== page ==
And so, the idea turned into action. This whole project is supported by people that have dedicated their talent, energy and time for free. It was important to come up with a simple and yet empowering choreography that would enable and allow everyone who supported this movement to join. We needed a song that would set the foundation to express our message. It was very clear to us that it had to be “My Power” by the one and only Beyoncé Knowles-Carter. As she shares in the documentary Making the Gift, “My Power” is “a celebration of power, and of not allowing anyone to get into your psyche or to make you feel anything less than a King.” As Beyoncé sings out alongside Nija, “they’ll never take my power, my power, my power.” And so, after a few practice sessions in the park and the organisational work of getting permits, we were ready to take on the streets.

When we assembled on High Street in front of the Rhodes statue for the final performance, the excitement and nervousness were palpable. The presence of Thames Valley Police at the site posed a challenge to relocate the protest, despite our having a permit. After explaining our procedure of repeatedly alternating between stopping the traffic for a few minutes to perform on the street and waiting on the pavement, they admitted that they couldn’t stop us. We immediately took our positions. The volunteers that would temporarily stop the traffic witnessed various reactions of the crowd. Some would stop to take videos and applaud, whereas others would intentionally drive through the mass with their bike, honk their car horns or complain to the police. It was the volunteers’ job to hold the space we wanted to claim, and it was ours to fill the space with information and assertiveness through our dance protest.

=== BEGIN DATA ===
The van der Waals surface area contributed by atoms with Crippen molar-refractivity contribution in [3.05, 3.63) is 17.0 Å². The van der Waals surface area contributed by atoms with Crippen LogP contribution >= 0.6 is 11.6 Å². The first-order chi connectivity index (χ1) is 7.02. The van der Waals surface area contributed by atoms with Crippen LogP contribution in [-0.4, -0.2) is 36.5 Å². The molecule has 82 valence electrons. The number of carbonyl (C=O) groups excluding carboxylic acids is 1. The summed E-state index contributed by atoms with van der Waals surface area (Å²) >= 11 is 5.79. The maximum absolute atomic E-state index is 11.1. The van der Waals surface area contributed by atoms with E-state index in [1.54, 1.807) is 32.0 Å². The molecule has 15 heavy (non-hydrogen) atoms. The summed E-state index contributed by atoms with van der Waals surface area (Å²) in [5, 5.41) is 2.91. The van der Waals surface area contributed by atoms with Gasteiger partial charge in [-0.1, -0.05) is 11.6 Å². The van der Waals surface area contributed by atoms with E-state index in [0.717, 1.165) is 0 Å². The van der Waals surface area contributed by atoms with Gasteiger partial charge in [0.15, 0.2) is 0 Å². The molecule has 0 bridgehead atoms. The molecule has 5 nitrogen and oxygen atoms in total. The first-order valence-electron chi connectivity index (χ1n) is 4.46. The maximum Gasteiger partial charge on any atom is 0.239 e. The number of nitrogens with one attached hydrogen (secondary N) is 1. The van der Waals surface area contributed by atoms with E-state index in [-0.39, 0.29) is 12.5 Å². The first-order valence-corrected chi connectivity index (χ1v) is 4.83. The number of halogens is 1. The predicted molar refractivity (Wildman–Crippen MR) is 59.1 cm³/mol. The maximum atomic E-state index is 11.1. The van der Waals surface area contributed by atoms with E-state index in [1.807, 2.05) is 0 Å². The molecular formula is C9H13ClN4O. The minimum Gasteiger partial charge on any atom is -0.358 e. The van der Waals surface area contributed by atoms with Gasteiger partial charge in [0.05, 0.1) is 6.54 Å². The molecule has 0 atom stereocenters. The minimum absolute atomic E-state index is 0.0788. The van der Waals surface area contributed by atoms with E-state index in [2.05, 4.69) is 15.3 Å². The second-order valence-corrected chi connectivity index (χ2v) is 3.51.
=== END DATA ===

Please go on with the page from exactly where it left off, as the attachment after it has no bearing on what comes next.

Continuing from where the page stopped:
In addition to our choreographed dance protest, we opened a circle that invited participants to express themselves freestyle. We were amazed by the diversity of dance styles that each participant had brought to the table, ranging from classical Indian dance, Ballet, Krumping, Hip-Hop and Vogueing. Many of the participants have described this as a unique experience in which they felt a sense of empowerment through community.

On the pavement, during breaks, I would see people connecting with each other and hear them sharing experiences of what made them dedicate their time and energy to this project. Some participants shared the confidence they received to step out of their comfort zone through the support of being surrounded by such a diverse group with shared passion and values. We all saw the strength of dance allowing us to express a non-violent and yet very emotive rage translated through performance.

Before getting on the street one last time, I reminded them to take their time and enjoy every moment taking up the space – a space that is so often taken away from us in everyday life. It takes strength and courage to claim space, and when we come together, united by passion, it becomes the inviting space that we need. When we left the street that evening, we felt
exhausted and yet inspired and deeply satisfied, knowing we had given everything to express the urgency for change. The most important thing we left that street with, though, was hope: the hope of seeing Rhodes fall.

For more information about Rhodes Must Fall in Oxford and the anti-oppression movements featured in this dance protest, or to submit a dance video for a campaign in your region, please contact: [email protected]